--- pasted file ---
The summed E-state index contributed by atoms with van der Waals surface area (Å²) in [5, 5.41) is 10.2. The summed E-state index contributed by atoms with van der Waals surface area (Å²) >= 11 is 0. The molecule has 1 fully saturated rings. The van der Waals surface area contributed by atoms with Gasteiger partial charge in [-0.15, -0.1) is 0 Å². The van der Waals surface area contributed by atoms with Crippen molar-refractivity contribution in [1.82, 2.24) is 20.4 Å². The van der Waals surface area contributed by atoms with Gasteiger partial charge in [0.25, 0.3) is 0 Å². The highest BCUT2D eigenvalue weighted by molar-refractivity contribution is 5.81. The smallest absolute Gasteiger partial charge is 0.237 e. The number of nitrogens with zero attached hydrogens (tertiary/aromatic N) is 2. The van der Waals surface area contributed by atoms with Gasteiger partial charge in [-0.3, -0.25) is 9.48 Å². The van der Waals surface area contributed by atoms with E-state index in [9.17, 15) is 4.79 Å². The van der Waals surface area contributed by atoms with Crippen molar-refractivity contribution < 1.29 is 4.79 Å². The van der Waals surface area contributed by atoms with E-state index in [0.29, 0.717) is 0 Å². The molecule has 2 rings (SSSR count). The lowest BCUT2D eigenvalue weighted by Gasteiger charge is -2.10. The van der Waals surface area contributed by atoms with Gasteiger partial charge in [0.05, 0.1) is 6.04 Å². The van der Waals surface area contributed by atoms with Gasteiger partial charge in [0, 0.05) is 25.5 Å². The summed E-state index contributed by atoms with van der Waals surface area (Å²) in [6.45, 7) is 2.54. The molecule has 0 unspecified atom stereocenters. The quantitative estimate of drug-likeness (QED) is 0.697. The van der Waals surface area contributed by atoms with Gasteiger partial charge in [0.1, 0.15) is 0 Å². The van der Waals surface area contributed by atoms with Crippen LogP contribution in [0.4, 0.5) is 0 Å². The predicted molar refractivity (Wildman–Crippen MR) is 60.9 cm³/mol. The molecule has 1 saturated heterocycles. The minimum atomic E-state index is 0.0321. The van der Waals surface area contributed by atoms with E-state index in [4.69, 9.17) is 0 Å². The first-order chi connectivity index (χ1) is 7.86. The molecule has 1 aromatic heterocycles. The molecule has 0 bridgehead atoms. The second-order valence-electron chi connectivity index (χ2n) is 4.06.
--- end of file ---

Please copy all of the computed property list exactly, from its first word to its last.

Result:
The summed E-state index contributed by atoms with van der Waals surface area (Å²) in [5, 5.41) is 10.2. The summed E-state index contributed by atoms with van der Waals surface area (Å²) >= 11 is 0. The molecule has 1 fully saturated rings. The van der Waals surface area contributed by atoms with Gasteiger partial charge in [-0.15, -0.1) is 0 Å². The van der Waals surface area contributed by atoms with Crippen molar-refractivity contribution in [1.82, 2.24) is 20.4 Å². The van der Waals surface area contributed by atoms with Gasteiger partial charge in [0.25, 0.3) is 0 Å². The highest BCUT2D eigenvalue weighted by molar-refractivity contribution is 5.81. The smallest absolute Gasteiger partial charge is 0.237 e. The number of nitrogens with zero attached hydrogens (tertiary/aromatic N) is 2. The van der Waals surface area contributed by atoms with Gasteiger partial charge in [-0.3, -0.25) is 9.48 Å². The van der Waals surface area contributed by atoms with E-state index in [9.17, 15) is 4.79 Å². The van der Waals surface area contributed by atoms with Crippen molar-refractivity contribution < 1.29 is 4.79 Å². The van der Waals surface area contributed by atoms with E-state index in [0.29, 0.717) is 0 Å². The molecule has 2 rings (SSSR count). The lowest BCUT2D eigenvalue weighted by Gasteiger charge is -2.10. The van der Waals surface area contributed by atoms with Gasteiger partial charge in [0.05, 0.1) is 6.04 Å². The van der Waals surface area contributed by atoms with Gasteiger partial charge in [0, 0.05) is 25.5 Å². The summed E-state index contributed by atoms with van der Waals surface area (Å²) in [6.45, 7) is 2.54. The molecule has 0 unspecified atom stereocenters. The quantitative estimate of drug-likeness (QED) is 0.697. The van der Waals surface area contributed by atoms with Gasteiger partial charge in [0.1, 0.15) is 0 Å². The van der Waals surface area contributed by atoms with Crippen LogP contribution in [0.4, 0.5) is 0 Å². The predicted molar refractivity (Wildman–Crippen MR) is 60.9 cm³/mol. The molecule has 1 saturated heterocycles. The minimum atomic E-state index is 0.0321. The van der Waals surface area contributed by atoms with E-state index in [4.69, 9.17) is 0 Å². The first-order chi connectivity index (χ1) is 7.86. The molecule has 1 aromatic heterocycles. The molecule has 0 bridgehead atoms. The second-order valence-electron chi connectivity index (χ2n) is 4.06.